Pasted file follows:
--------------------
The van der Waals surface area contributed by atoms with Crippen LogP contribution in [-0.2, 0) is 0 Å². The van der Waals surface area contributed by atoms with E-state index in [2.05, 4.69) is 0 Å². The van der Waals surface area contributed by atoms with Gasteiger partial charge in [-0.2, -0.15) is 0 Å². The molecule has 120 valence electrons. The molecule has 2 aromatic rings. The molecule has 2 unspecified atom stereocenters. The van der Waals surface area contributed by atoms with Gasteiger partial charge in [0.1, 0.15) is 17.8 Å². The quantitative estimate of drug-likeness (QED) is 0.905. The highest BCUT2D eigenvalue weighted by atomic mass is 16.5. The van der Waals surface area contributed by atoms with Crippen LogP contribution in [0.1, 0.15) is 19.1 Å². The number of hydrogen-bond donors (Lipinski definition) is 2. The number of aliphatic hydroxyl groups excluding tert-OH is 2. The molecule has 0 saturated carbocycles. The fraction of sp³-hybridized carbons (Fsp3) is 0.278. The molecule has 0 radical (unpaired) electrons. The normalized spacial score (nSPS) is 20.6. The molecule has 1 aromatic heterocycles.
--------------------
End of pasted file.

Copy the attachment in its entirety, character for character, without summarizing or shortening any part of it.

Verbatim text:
The van der Waals surface area contributed by atoms with Crippen LogP contribution in [-0.2, 0) is 0 Å². The van der Waals surface area contributed by atoms with E-state index in [2.05, 4.69) is 0 Å². The van der Waals surface area contributed by atoms with Gasteiger partial charge in [-0.2, -0.15) is 0 Å². The molecule has 120 valence electrons. The molecule has 2 aromatic rings. The molecule has 2 unspecified atom stereocenters. The van der Waals surface area contributed by atoms with Gasteiger partial charge in [0.1, 0.15) is 17.8 Å². The quantitative estimate of drug-likeness (QED) is 0.905. The highest BCUT2D eigenvalue weighted by atomic mass is 16.5. The van der Waals surface area contributed by atoms with Crippen LogP contribution in [0.1, 0.15) is 19.1 Å². The number of hydrogen-bond donors (Lipinski definition) is 2. The number of aliphatic hydroxyl groups excluding tert-OH is 2. The molecule has 0 saturated carbocycles. The fraction of sp³-hybridized carbons (Fsp3) is 0.278. The molecule has 0 radical (unpaired) electrons. The normalized spacial score (nSPS) is 20.6. The molecule has 1 aromatic heterocycles.